This was one of the first properly ‘grown-up’ books I bought for myself, at the age of thirteen and it had a huge impact on me; yet I didn’t read it again until 2007 and I’ve just finished it for the third time. Overall, I still think it’s one of the most unusual and imaginative speculative fiction books I’ve read, and I’m immensely fond of its protagonist: a compelling antihero. Bookshops shelve it under sci-fi and fantasy, but there are also strong strains of historical fiction, Gothic horror and family saga. And it’s a fine example of fictional world-building. Over the course of the story you grow to understand the political dynamics of a state, and also its relationship with the wider world; its customs and traditions; its language; and, more than any of these things, its art.
Sario Grijalva is a young and ambitious painter in the duchy of Tira Virte. More than that, he is a Limner: a dazzlingly gifted member of a family famous for its artistic prowess, but scorned for the perceived impurity of its bloodline. Grijalva blood is infused with that of the Tza’ab, desert warriors, who abducted a group of Tira Virtean women a century before. The mixed-race children, reviled by other families, were adopted by the Grijalvas and their intermarriage has rewarded the family with strange abilities. Some men, like Sario, prove to be sterile and yet simultaneously blessed with searing artistic vision. These, the Gifted – known by the golden keys they wear around their necks – form the ranks of the Viehos Fratos, the inner circle which rules the family. Seeking to cautiously ease their family back into power, they need Sario and his brilliance, but they also fear him – and none of them know if he can be gentled.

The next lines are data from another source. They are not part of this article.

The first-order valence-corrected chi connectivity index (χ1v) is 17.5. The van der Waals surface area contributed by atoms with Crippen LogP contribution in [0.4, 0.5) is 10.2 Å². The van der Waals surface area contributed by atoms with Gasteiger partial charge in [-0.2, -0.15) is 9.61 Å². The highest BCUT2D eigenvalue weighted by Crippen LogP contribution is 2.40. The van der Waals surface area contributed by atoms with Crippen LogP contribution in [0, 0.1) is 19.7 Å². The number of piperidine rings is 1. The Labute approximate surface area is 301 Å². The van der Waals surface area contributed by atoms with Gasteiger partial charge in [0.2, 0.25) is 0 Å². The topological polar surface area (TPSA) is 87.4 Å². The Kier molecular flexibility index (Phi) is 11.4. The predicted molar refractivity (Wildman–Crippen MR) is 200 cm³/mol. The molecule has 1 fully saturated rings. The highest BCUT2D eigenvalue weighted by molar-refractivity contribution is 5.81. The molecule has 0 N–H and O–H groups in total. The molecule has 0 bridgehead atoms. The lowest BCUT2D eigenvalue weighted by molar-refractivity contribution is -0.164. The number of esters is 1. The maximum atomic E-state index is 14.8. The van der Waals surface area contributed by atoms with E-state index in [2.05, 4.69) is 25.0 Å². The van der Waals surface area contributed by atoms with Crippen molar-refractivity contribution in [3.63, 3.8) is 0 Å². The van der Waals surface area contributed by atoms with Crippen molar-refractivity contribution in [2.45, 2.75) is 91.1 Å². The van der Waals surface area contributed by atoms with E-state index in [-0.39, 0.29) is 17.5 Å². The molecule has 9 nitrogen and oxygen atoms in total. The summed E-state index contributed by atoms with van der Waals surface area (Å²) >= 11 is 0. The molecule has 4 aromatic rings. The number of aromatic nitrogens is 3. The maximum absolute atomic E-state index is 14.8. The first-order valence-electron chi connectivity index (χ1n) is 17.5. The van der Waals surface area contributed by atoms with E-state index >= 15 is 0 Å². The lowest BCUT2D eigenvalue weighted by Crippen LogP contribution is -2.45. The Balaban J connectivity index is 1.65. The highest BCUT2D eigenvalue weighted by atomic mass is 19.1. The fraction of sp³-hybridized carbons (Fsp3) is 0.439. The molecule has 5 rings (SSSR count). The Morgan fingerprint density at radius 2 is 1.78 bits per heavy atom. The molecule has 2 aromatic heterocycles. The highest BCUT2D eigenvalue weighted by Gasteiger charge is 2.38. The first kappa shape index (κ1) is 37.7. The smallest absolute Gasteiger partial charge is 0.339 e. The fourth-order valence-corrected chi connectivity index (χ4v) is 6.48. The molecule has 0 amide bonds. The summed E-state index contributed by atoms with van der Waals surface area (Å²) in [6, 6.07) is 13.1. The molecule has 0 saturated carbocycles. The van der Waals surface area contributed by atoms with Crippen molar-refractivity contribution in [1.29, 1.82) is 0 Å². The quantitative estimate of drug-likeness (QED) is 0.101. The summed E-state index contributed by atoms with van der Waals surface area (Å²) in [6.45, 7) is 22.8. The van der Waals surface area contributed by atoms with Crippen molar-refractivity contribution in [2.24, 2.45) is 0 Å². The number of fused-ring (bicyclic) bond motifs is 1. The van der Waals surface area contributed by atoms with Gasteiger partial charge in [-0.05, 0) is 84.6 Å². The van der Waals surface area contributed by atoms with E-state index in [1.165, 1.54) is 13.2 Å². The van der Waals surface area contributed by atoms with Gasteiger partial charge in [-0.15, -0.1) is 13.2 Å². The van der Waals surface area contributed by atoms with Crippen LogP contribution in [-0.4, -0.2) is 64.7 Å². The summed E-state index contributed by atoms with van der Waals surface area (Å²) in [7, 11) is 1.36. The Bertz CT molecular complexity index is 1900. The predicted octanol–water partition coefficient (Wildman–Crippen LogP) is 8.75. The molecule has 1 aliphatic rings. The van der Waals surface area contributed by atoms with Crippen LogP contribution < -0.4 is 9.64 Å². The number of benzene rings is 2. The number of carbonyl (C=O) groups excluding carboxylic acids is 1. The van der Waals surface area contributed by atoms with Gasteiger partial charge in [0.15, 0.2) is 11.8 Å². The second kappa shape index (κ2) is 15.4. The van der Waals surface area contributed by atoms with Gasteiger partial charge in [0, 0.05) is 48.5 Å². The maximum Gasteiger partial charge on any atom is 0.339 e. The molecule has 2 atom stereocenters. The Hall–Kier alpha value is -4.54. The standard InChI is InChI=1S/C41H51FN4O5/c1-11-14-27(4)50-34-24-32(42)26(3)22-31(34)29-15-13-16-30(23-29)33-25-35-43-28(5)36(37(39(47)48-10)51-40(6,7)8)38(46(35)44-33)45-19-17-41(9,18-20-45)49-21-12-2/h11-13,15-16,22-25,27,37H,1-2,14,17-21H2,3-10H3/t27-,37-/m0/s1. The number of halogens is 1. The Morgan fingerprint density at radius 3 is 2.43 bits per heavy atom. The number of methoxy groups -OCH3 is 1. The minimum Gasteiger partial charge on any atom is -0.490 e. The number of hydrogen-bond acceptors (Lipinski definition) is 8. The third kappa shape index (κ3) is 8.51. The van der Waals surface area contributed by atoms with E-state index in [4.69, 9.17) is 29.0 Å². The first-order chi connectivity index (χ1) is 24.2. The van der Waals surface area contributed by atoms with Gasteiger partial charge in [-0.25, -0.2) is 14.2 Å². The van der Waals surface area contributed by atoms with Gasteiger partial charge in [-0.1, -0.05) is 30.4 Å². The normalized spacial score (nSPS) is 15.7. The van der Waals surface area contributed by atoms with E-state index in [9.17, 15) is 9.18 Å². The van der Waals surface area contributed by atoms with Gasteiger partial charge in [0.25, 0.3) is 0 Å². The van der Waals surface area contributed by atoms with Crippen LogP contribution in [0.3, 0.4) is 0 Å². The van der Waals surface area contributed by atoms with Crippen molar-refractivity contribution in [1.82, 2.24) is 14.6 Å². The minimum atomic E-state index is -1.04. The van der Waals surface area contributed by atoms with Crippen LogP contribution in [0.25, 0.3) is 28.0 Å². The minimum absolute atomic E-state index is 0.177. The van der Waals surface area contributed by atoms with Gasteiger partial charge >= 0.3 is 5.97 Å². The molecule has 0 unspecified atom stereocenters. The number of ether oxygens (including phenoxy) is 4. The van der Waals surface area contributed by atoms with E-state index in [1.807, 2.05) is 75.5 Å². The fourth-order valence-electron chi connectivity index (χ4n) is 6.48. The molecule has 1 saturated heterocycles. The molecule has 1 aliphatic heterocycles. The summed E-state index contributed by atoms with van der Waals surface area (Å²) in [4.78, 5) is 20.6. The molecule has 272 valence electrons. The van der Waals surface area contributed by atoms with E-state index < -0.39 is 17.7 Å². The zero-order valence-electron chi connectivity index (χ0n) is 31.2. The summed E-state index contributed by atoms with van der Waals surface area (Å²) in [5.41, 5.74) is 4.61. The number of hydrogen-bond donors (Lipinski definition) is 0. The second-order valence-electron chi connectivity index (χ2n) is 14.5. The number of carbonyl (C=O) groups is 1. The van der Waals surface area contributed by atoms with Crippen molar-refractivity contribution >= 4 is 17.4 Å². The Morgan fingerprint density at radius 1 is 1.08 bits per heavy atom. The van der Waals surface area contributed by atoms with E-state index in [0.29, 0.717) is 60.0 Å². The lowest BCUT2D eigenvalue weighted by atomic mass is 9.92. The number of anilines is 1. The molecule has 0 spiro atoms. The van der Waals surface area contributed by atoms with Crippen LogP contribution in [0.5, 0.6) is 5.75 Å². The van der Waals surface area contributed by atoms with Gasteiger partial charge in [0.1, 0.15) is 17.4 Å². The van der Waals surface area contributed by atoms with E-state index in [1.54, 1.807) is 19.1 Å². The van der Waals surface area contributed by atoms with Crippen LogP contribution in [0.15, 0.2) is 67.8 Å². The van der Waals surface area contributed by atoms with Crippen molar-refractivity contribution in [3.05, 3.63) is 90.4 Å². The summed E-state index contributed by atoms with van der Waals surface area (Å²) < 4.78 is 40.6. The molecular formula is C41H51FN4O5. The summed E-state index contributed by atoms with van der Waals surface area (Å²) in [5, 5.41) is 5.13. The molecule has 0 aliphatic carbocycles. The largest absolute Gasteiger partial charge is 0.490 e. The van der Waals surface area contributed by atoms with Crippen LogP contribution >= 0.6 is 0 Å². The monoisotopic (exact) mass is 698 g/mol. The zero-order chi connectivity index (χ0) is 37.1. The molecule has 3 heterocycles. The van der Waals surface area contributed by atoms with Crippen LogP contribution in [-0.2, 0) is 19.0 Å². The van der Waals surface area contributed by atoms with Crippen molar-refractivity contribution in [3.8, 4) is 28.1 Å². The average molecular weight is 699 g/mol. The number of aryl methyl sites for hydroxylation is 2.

Sario himself is one step ahead: learning more about the connection between Tza’ab and Grijalva, he begins to realise that the family’s artistic practices have greater scope and power than any of the Viehos Fratos imagine. This knowledge can give him influence even beyond that offered by the coveted post of the Duke’s Lord Limner, and he has no intention of being controlled. His cousin Saavedra, a talented painter in her own right, is the only one who exercises any sway over him, but he loses even her when she becomes the mistress of the Duke’s heir, Alejandro. Driven by a powerful combination of arrogance, ambition and jealousy, Sario marshals all his artistic skill to protect Saavedra from her own choices. He cannot allow her to let her talent wither in the name of a passing love affair and so he takes steps to keep her safe – and waiting for him.